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Sometimes, the coding task in front of you can be overwhelmingly complex. Despite refining the user story, numerous unknowns remain. In such situations, you have two options: continuously refine the story, hoping for an epiphany, or start with what you already know.

Recently, I chose the latter approach: diving right in. Armed with a few assumptions about how things should work, I embarked on developing an application with a graphical UI and a backend. The goal was to compare two object graphs and present them in a way a user could selectively merge them.

Initial steps

My initial step was to identify the differences between the two object graphs. Nodes could be added or removed, and relationships between nodes might have been updated. This resulted in a collection of “change” objects. To tackle each operation, I started with a small test, following the principles of Test-Driven Development (TDD). If the tests became too complex, I knew something was missing.

As an aside, TDD is an iterative workflow that involves describing a specific aspect you want to solve in terms of the programming language you’re using. This description takes the form of a test. Then, you implement a portion of the code that fulfills the test’s requirements. Clean up the code, and repeat.

Grouping changes

Implementing this first part not only provided me with the confidence that we could effectively compare two graphs but also paved the way for the next step: the front end. The aim was to display the changes in a tree view, enabling me to group related modifications. For example, when a node is added, it often involves adding a few related relationships. To construct the hierarchy, I did not require the GUI just yet. This was convenient as it allowed me to maintain a TDD flow without external dependencies.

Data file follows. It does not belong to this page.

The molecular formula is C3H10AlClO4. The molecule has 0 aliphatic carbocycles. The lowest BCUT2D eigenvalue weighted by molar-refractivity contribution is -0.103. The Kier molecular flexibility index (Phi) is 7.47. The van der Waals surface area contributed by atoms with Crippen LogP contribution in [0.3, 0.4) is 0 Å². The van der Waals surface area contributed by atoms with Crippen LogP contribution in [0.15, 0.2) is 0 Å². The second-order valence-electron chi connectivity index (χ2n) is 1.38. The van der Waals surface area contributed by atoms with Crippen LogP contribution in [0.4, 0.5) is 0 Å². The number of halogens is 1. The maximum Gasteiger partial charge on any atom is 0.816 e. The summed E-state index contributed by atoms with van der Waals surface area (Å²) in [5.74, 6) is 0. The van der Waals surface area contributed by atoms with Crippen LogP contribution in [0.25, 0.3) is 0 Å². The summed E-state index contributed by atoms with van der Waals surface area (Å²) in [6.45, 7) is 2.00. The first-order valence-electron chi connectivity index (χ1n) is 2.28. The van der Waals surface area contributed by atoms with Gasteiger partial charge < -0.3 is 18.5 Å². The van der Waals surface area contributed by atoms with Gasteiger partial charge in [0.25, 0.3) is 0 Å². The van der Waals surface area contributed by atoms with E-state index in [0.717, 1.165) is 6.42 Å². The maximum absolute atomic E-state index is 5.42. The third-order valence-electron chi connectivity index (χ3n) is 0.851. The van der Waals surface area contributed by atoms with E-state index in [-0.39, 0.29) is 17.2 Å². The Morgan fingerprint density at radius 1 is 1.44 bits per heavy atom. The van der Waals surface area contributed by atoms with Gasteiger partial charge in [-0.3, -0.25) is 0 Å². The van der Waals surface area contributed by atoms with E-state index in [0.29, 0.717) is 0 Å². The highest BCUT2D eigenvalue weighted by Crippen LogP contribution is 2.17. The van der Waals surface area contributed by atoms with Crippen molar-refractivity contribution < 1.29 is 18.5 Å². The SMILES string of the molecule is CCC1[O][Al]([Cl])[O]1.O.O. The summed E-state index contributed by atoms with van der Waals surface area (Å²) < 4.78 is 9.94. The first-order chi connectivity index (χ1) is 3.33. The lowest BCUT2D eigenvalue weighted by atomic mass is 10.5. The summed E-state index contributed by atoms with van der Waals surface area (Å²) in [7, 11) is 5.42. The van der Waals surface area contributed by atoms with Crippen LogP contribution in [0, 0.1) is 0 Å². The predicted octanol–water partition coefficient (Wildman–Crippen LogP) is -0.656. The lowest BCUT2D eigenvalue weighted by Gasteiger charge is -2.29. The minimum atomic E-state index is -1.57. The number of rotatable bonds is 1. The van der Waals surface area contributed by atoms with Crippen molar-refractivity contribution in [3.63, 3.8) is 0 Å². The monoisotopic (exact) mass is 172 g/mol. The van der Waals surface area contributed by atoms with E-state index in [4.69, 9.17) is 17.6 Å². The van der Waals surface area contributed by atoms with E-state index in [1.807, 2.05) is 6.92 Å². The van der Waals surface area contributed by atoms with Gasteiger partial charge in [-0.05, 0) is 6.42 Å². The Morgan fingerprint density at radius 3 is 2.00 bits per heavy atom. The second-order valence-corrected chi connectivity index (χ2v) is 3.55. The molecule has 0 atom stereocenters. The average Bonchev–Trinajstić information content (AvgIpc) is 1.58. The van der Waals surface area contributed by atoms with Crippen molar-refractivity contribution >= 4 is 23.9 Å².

However, the first attempts at this simple approach quickly revealed its limitations. Users and even I found it overwhelming to make sense of the changes. Clearly, the simple approach was too simplistic.

While refining the idea of how to present the changes to the user, the tests I had created along the way proved invaluable as guardrails. I could modify something and observe if the behavior changed accordingly. Sometimes, this meant the tests should pass, while other times, I expected them to fail.

Final thoughts

By describing the expected behavior of the system as tests, I established a straightforward contract: a function call that, given an input, would yield the correct output. The tests didn’t make assumptions about the inner workings of the code. Throughout the process, I had to fine-tune the initial comparison code. However, since I had built the code around the tests, the modifications mostly entailed adding new tests, and ensuring the existing behavior was still working.

The end result was three independent modules: one for calculating the changes, one for grouping them, and one for presenting the changes in the UI. The design emerged from writing tests upfront. Truly, TDD saved the day!


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